Released on May 30, 2022

Artificial Intelligence and Arbitration in China: Where Do We Come From? Where Are We? Where Are We Going?

The Covid-19 pandemic coincidentally fostered the increasing usage of remote digital technologies like online video conferencing, multimedia presentations and real-time electronic texts in dispute resolution. Despite the remote technology boom, when it comes to the application of broadly phrased ‘AI technologies’ in arbitration, the feeling is that we are navigating uncharted waters. This article aims to introduce a Chinese perspective. Exploring the status quo and the prospects of integrating artificial intelligence (AI) technologies into arbitration, it delineates the emerging new legal ecosystem driven by the interaction of AI and law. In particular, it considers to what extent the development of Chinese internet courts and smart courts could shed light on the integration of AI technologies into the realm of arbitration and the challenges – jurisprudential and ethical – such integration might entail. The article ends with the observation that although AI might never become a constitutive part of the legal profession in the sense of AI technologies, independently of humans, providing legal services or making final binding decisions, this remains a technical possibility and its deep application comes with a variety of ethical implications.

Released on May 30, 2022

Artificial Intelligence and Arbitration: A US Perspective

As artificial intelligence (AI) continues to develop, complicated questions arise regarding the scope and role AI technologies play in legal practice. This article identifies and discusses challenges and opportunities that AI’s development pose to legal practice from a US perspective, focusing on AI’s applications to US dispute resolution generally, and to US arbitration in particular. It first discusses problems with defining AI, highlighting competing definitions that conceptualise AI from technical and social perspectives. It then discusses how AI tools currently influence, and will continue to influence, dispute resolution practice in the US. Next, it analyses key US legal considerations influencing how AI will be integrated into US dispute resolution systems, including trends such as how combining a developing technology with an evolving legal landscape is a recipe for uncertainty, and how the variety of relevant actors and sources of law in the US federal system generates complexity when adapting AI tools for use in arbitration. Additionally, it discusses how regulation does not happen in a vacuum, but is coloured by regulatory competition.

Released on May 30, 2022

Arbitration of M&A Transactions: A Practical Global Guide, Second Edition

For legal professionals and graduates active in dispute resolution, especially in the international arbitration field, it is true that every case is unique and there is something fresh to learn every day. The key to winning a case often resides in a legal professional’s in-depth knowledge of each specific industry. Edward Poulton has successfully gathered a group of experienced leading M&A experts around the world to contribute to the second edition of the Arbitration of M&A Transactions: A Practical Global Guide, with publication support from Globe Law and Business.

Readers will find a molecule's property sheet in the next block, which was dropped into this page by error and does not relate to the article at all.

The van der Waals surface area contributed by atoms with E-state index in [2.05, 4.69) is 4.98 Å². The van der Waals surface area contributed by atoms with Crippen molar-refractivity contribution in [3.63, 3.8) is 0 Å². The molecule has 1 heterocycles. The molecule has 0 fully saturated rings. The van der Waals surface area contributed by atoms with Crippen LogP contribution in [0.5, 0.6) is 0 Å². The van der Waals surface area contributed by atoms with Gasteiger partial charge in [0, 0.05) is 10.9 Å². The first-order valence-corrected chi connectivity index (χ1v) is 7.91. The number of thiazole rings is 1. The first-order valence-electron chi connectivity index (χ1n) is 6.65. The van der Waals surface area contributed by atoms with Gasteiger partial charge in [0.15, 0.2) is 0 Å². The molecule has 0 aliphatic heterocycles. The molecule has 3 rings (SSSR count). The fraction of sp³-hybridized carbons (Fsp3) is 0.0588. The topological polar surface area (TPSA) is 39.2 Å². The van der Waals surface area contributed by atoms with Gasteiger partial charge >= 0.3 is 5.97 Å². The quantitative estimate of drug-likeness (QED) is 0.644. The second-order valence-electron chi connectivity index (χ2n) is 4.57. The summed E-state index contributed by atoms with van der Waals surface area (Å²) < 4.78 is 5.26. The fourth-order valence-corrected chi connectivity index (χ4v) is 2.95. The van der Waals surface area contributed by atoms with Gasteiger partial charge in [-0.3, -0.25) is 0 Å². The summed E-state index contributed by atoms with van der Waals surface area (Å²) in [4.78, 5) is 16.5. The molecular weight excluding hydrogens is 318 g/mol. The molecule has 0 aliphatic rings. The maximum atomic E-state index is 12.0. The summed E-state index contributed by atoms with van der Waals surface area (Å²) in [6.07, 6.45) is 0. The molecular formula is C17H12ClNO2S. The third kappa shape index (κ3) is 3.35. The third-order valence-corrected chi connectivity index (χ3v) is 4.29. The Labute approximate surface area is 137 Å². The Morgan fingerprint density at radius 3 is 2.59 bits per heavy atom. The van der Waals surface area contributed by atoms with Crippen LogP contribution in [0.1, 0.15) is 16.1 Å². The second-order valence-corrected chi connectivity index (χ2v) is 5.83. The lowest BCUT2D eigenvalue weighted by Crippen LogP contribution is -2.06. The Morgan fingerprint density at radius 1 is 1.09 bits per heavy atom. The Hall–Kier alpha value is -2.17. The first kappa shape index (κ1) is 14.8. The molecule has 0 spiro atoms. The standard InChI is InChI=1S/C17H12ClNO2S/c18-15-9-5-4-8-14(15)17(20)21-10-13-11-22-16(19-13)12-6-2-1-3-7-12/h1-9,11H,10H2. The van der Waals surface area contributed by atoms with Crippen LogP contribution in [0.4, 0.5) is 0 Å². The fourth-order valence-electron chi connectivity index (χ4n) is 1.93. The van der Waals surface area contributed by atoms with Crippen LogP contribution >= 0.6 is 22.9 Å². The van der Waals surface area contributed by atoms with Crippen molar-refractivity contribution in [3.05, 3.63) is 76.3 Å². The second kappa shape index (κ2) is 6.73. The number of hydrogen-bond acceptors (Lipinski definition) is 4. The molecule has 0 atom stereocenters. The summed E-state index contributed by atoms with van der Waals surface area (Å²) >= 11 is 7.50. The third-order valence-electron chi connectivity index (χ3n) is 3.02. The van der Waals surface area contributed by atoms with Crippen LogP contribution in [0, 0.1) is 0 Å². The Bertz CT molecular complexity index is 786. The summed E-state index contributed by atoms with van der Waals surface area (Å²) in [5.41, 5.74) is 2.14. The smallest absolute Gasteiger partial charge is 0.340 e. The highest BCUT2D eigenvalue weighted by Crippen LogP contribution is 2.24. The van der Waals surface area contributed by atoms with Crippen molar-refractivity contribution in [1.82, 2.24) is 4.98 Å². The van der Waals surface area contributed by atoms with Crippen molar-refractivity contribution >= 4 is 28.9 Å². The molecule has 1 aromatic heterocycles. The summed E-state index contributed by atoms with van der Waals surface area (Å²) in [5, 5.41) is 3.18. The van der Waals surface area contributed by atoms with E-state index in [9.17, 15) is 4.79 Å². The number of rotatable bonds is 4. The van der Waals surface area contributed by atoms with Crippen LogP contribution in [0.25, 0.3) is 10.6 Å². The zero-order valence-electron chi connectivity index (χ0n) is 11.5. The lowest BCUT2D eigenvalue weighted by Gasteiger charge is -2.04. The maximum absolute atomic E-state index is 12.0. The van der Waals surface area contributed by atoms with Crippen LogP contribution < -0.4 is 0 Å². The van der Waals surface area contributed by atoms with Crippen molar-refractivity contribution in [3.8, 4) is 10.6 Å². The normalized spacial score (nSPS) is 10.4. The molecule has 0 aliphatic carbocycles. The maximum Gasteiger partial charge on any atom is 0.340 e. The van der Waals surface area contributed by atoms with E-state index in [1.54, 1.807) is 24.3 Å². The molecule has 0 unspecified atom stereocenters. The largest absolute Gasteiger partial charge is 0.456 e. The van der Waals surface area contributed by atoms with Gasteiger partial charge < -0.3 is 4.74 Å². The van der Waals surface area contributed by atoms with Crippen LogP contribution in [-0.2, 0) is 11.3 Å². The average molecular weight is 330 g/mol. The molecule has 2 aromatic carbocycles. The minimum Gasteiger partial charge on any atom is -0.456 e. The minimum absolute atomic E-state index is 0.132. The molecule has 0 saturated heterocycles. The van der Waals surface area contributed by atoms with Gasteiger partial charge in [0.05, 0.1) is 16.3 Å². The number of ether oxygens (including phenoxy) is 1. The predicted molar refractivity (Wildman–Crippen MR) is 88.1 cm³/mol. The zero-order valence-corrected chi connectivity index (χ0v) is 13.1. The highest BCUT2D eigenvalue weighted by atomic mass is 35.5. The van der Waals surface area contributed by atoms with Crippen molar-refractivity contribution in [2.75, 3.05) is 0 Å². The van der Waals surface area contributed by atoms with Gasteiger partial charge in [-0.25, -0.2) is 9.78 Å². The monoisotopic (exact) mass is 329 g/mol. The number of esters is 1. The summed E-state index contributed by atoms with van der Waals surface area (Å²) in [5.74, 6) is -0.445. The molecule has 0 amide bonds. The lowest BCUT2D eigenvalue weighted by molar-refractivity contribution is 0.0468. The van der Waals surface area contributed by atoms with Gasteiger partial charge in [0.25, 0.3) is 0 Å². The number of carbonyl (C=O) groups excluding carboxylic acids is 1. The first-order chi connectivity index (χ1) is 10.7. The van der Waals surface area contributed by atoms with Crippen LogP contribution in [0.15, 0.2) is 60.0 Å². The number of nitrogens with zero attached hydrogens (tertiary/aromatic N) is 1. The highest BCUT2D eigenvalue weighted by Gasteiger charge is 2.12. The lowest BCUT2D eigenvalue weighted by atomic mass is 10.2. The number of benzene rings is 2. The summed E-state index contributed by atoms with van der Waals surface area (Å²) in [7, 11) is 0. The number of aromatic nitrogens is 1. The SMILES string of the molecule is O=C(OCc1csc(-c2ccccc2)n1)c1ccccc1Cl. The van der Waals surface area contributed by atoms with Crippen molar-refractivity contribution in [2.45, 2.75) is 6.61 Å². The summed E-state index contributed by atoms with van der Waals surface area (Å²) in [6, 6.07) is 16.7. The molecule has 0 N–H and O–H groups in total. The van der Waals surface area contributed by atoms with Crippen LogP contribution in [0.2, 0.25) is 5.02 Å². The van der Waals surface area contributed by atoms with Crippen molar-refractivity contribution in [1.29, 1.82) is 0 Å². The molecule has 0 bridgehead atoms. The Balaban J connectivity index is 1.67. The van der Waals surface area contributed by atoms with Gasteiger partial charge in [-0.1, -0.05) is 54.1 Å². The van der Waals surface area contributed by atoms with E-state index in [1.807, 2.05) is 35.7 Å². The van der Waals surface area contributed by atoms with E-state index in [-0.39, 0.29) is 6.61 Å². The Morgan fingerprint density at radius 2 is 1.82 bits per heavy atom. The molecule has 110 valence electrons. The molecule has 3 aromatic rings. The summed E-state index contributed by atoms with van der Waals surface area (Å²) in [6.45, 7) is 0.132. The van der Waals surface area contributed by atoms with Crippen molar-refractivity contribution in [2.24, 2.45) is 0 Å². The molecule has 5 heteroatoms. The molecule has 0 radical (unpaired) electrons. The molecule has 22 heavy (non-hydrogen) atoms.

Released on Oct 20, 2021

A Guide to the CIETAC Arbitration Rules

A Guide to the CIETAC Arbitration Rules, by experts Yu Jianlong and Cao Lijun, is a uniquely comprehensive reference book for practitioners on the Arbitration Rules (the Rules) of the China International Economic and Trade Arbitration Committee (CIETAC).

Released on Oct 20, 2021

The Impact of Brexit on Dispute Resolution: EU and UK Perspectives

The United Kingdom’s withdrawal from the European Union (Brexit) has brought about significant changes to international dispute resolution in the UK and, insofar as disputes have a UK nexus, in the EU. In particular, since the end of the transition period, the Brussels Recast Regulation, which provides, inter alia, for the free circulation of judgments between EU Member States, no longer applies in the UK. Neither does it apply in the EU to judgments rendered by UK courts. Similarly, the UK has lost its access to the Lugano Convention. As the EU-UK Trade and Cooperation Agreement does not include rules on private international law, many important questions for cross-border dispute resolution between the EU and the UK are now determined by other multilateral treaties (notably the Hague Convention on Choice of Court Agreements) and domestic private international law rules. This article discusses the impact of Brexit on the litigation and arbitration of commercial disputes from both EU and UK perspectives. In particular, this article considers the impact of Brexit on the following key issues: jurisdiction agreements and the enforcement of foreign judgments, choice of law and arbitration. The article analyses the changes brought about by Brexit to the legal landscape for dispute resolution and considers the consequences such changes may have for parties’ choice of law and forum.